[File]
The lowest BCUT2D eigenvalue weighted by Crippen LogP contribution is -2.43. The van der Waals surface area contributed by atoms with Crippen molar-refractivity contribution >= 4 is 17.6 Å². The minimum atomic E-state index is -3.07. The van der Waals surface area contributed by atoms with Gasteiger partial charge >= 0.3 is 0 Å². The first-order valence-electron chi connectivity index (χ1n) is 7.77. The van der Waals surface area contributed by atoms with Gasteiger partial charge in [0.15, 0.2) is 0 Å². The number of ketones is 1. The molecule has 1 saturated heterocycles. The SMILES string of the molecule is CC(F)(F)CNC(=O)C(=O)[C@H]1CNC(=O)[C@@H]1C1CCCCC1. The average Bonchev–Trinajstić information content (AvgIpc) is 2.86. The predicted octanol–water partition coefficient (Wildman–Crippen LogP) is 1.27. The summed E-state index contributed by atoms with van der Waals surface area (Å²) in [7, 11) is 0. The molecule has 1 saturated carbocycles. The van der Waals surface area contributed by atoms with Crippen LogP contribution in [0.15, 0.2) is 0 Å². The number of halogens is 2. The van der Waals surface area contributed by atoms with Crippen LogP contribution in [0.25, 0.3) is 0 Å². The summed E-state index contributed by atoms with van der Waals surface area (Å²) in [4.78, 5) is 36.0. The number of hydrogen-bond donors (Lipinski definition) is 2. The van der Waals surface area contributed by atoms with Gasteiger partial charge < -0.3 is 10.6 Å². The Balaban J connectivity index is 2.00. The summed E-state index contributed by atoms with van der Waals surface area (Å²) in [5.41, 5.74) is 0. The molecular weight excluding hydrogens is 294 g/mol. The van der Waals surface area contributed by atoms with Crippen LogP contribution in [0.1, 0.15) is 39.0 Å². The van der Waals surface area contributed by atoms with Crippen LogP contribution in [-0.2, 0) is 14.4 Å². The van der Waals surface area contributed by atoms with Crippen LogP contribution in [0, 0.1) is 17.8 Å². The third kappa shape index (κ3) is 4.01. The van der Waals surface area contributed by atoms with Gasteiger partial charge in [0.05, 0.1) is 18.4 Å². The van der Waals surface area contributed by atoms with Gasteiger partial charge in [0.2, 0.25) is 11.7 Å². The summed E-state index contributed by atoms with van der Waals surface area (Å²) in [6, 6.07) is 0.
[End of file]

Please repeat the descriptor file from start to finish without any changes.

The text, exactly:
The lowest BCUT2D eigenvalue weighted by Crippen LogP contribution is -2.43. The van der Waals surface area contributed by atoms with Crippen molar-refractivity contribution >= 4 is 17.6 Å². The minimum atomic E-state index is -3.07. The van der Waals surface area contributed by atoms with Gasteiger partial charge >= 0.3 is 0 Å². The first-order valence-electron chi connectivity index (χ1n) is 7.77. The van der Waals surface area contributed by atoms with Gasteiger partial charge in [0.15, 0.2) is 0 Å². The number of ketones is 1. The molecule has 1 saturated heterocycles. The SMILES string of the molecule is CC(F)(F)CNC(=O)C(=O)[C@H]1CNC(=O)[C@@H]1C1CCCCC1. The average Bonchev–Trinajstić information content (AvgIpc) is 2.86. The predicted octanol–water partition coefficient (Wildman–Crippen LogP) is 1.27. The summed E-state index contributed by atoms with van der Waals surface area (Å²) in [7, 11) is 0. The molecule has 1 saturated carbocycles. The van der Waals surface area contributed by atoms with Crippen LogP contribution in [0.15, 0.2) is 0 Å². The number of halogens is 2. The van der Waals surface area contributed by atoms with Crippen LogP contribution in [0.25, 0.3) is 0 Å². The summed E-state index contributed by atoms with van der Waals surface area (Å²) in [4.78, 5) is 36.0. The number of hydrogen-bond donors (Lipinski definition) is 2. The van der Waals surface area contributed by atoms with Gasteiger partial charge < -0.3 is 10.6 Å². The Balaban J connectivity index is 2.00. The summed E-state index contributed by atoms with van der Waals surface area (Å²) in [5.41, 5.74) is 0. The molecular weight excluding hydrogens is 294 g/mol. The van der Waals surface area contributed by atoms with Crippen LogP contribution in [0.1, 0.15) is 39.0 Å². The van der Waals surface area contributed by atoms with Crippen LogP contribution in [-0.2, 0) is 14.4 Å². The van der Waals surface area contributed by atoms with Crippen LogP contribution in [0, 0.1) is 17.8 Å². The third kappa shape index (κ3) is 4.01. The van der Waals surface area contributed by atoms with Gasteiger partial charge in [0.05, 0.1) is 18.4 Å². The van der Waals surface area contributed by atoms with Gasteiger partial charge in [0.2, 0.25) is 11.7 Å². The summed E-state index contributed by atoms with van der Waals surface area (Å²) in [6, 6.07) is 0.